- Chrysler Group is trying to determine how far up market it can position the Jeep Grand Cherokee as a premium vehicle.
- The sticker price on the top model, the 2014 Jeep Grand Cherokee SRT8, is now brushing $65,000.
- Strong sales for the Jeep Grand Cherokee Summit, along with German model trade-ins, are prompting Jeep to reconsider its pricing strategy and possibly develop a more expensive model.
WESTLAKE VILLAGE, California — With sticker prices on the top model now brushing $65,000, Chrysler Group is trying to determine how far up market it can position the Jeep Grand Cherokee as a premium vehicle.
Strong sales for the 2014 Jeep Grand Cherokee Summit, along with German model trade-ins, are prompting Jeep to reconsider its pricing strategy and possibly develop a more expensive model.
Klaus Busse, who heads Chrysler Group's interior design, told Edmunds that sales for the premium Summit model are brisk, "pretty much dictated by how quickly we can leather-wrap instrument panels. So there is a pull from the market that makes us believe we have not reached the ceiling."
The base two-wheel-drive 2014 Jeep Grand Cherokee Summit carries a $48,990 sticker price, including $995 for destination.
The 2014 Grand Cherokee SRT8 is the most expensive Jeep model, starting at $64,190, including destination. The four-wheel-drive SUV carries a 470-horsepower 6.4-liter Hemi V8 engine and suspension enhancements, and is aimed at high-performance enthusiasts. However, Busse said the Grand Cherokee Summit and the lower-priced Overland model are attracting owners of German brands.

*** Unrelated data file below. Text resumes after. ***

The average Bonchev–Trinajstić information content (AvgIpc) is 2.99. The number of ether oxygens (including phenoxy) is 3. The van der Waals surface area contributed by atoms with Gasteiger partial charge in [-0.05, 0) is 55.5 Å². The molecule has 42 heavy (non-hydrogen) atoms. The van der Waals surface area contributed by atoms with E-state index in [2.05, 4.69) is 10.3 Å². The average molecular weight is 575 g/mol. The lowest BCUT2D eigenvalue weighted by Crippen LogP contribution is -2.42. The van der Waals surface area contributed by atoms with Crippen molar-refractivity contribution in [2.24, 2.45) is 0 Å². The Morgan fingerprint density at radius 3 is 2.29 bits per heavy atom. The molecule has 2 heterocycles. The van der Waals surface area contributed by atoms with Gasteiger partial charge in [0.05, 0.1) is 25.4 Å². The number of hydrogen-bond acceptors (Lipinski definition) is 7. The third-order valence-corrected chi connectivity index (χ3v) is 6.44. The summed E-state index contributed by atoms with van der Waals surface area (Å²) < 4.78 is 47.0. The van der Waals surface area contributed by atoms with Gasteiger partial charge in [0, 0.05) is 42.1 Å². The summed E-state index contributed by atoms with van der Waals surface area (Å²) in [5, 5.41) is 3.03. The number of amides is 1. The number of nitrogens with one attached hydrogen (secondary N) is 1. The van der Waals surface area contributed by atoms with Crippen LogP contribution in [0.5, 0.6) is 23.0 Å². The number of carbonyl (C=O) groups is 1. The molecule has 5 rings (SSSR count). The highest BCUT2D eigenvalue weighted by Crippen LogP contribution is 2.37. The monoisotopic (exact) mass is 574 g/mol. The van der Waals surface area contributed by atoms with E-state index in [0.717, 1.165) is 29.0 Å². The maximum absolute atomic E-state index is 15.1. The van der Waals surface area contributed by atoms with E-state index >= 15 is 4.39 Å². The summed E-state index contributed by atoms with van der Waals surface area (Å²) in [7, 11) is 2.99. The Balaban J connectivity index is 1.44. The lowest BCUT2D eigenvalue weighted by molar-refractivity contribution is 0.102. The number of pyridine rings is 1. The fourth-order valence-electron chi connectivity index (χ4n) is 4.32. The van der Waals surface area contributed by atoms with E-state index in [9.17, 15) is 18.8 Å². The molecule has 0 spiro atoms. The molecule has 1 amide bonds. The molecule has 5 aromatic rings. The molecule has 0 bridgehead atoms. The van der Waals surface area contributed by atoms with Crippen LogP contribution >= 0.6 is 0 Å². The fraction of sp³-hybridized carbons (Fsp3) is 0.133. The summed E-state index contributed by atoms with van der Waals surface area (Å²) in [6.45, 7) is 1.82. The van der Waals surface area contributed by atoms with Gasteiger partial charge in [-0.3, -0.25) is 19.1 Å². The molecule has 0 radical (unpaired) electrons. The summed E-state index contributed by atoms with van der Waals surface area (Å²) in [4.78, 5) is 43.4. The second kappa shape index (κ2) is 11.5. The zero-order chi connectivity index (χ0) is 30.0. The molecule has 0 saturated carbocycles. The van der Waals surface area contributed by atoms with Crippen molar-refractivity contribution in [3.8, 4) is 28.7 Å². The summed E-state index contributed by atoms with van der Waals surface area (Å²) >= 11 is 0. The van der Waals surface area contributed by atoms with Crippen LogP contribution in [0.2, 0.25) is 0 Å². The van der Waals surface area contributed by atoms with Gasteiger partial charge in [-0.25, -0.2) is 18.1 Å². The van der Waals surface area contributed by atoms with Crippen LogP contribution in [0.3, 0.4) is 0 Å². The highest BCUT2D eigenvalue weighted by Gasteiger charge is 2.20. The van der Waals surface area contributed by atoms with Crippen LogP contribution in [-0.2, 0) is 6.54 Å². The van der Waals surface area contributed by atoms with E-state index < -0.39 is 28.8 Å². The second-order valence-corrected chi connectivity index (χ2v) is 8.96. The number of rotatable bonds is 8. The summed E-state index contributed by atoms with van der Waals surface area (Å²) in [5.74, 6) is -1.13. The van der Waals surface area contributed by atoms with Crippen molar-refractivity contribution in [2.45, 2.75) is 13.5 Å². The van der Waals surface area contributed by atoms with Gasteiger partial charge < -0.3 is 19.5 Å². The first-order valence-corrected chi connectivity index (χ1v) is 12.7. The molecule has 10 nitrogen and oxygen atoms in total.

"We are reaching totally new spheres of customers. We have people trading in premium southern German brands — Mercedes, BMW, Audi and Porsche — and getting into a Grand Cherokee," Busse said during an interview at a Jeep event in California.
"I don't think we have reached the limit yet" in terms of sticker price, he said. "What that new limit might be, we will see."
Busse said it was the success of the redesigned Grand Cherokee that started Jeep thinking about more expensive trims and models.
"We were positively surprised how well the Grand Cherokee was received" when it was redesigned for the 2011 model year, he said. "That one is the foundation of the one we just updated.
"We had the (Grand Cherokee) Limited and we created the Overland, and we realized that we hadn't reached the potential of the vehicle so we created the Summit," Busse said.
Edmunds says: Chrysler's Busse concludes: "It looks like we haven't reached the ceiling."